Public and Private Ministry

A few members of my congregation are upset with me because I haven't been calling on them and keeping up with their lives and illnesses. Most often these are the ones who are older and not as involved in the Fellowship as they have been in the past and ones who have recently been in the hospital and are now recovering. My usual defenses against the permanent ministerial guilt complex for not attending to my congregation better were compromised by the particularity of the individuals involved who were important leaders in the congregation. How could I possibly have forgotten about Mr. High Pledger and Mrs. Church Lady!

For me and I expect for many ministers, these pastoral duties are challenging to keep up with and discharge consistently and successfully. When we gather at UUMA meetings we often commiserate at the impossibility of being intimate with every member of our congregation--especially the ones we don't like. And it isn't as if I feel like I've been slacking off. I can barely keep up with reading my mail! My life seems permanently scheduled from the time I get up till I go to sleep! Yet there was a twist which captured my attention.

The part of ministry in which I feel most comfortable as I complete my third year serving my first congregation is the public dimension. I'm in my element Sunday morning greeting people, conducting the service, responding to people and catching up on the events in their lives. I'm at home in the various committee meetings and teaching adult education classes. I feel most comfortable in groups and in the public eye speaking with a prophetic voice.

My difficulties with the personal dimension of ministry initially wasn't obvious to me. I'd been fooled into thinking I didn't have a problem with pastoral ministry because there are people in my congregation with whom I find this kind of ministry comfortable and easy. These are the members whose personality and temperament are quite compatible with mine. My pastoral visits seemed generally good when I did go to the hospital and to the home.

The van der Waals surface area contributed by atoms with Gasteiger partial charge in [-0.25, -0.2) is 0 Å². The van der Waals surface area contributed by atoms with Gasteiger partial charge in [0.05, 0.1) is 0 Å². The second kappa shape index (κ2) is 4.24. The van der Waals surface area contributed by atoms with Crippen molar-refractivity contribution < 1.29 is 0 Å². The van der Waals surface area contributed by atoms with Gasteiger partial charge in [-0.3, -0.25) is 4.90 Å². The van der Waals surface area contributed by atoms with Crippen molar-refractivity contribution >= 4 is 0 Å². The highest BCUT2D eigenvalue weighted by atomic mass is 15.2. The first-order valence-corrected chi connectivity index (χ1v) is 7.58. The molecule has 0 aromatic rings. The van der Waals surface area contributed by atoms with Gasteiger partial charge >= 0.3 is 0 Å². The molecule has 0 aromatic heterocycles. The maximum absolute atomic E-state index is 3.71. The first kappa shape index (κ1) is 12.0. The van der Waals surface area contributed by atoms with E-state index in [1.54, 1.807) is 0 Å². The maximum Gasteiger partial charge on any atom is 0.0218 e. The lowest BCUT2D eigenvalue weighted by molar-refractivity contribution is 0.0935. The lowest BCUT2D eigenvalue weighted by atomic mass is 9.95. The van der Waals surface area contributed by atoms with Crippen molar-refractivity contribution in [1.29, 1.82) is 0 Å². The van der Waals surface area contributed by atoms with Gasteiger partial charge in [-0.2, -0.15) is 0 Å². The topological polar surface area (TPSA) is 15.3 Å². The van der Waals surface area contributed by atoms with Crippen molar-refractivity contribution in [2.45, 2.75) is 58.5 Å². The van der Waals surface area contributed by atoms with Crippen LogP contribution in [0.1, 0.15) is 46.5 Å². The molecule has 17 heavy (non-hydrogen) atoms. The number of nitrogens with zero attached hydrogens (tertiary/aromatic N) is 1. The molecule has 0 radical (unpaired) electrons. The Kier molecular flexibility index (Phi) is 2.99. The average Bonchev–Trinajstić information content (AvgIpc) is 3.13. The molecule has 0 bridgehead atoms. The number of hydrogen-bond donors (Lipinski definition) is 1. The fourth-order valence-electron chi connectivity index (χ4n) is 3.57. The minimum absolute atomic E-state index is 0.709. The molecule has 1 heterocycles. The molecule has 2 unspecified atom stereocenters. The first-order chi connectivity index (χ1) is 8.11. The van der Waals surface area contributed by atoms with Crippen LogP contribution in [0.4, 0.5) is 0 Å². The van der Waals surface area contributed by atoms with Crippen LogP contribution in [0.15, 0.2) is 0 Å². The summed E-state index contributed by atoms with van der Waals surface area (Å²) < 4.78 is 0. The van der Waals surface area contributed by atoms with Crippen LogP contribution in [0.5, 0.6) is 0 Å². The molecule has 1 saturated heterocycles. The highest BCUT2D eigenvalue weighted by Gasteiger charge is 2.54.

It wasn't until I spent a sleepless night wondering how I could forget to call on these pillars of the congregation that I began detect the origins of my behavior. I began to surface patterns of values from my family of origin. The principle that you don't interfere in other people's lives and respect their privacy came to me out of the depths of my conditioning. The message "Just leave other people alone and don't bother them" was subtly driving my emotions. I was withdrawn emotionally from my congregation much in the same way I felt my dying mother was withdrawn from me during the final phase of her death from cancer. In the presence of uncertainty of how to do pastoral care in my congregation, I recreated and projected what I did understand--my family.

What is most ironic about this for me is one of the reasons I entered the ministry was the delight and joy I feel when I am close and intimate in interpersonal relationships. I had been withdrawing unconsciously from the very intimacy I desired.

With help from my Committee on Ministry, I realized I couldn't trust my feelings to tell me when to call someone--which is scary to a person who relies heavily on intuition to guide him in human relations. My emotional conditioning was preventing me from serving in the unique ways ministers are given the privilege to operate. For the moment at least, I'd need to become much more mechanical in attending to my pastoral duties until I do have a stronger emotional bond with my congregation.

What I'm most struck with in this process of self discovery and (hopefully) transformation is the craftiness with which old emotional patterns can sneak into our actions without revealing their presence in the size of the reaction. I've generally used large emotional responses out of proportion to the current situation as a flag to warn me of the presence of childhood emotional pathology. Now I'm recognizing detached, muted feelings can also be a signal of that same presence.

It is so easy to loose track of our emotional life in our focus on social and political issues, in our efforts to provide meaning and stimulation on Sunday morning and in our blizzard of administrative tasks and responsibilities. Some of the greatest transformations of our ability to minister (and be ministered to) can be found observing our emotional life with great care seeking opportunities to attend to the hurts of the past to make us more present to the healings of today.

Copyright (c) 1996 by Rev. Samuel A. Trumbore. All rights reserved. This was published in First Days Record's April 1996 issue. For more information or subscriptions ($30/year) please write to:

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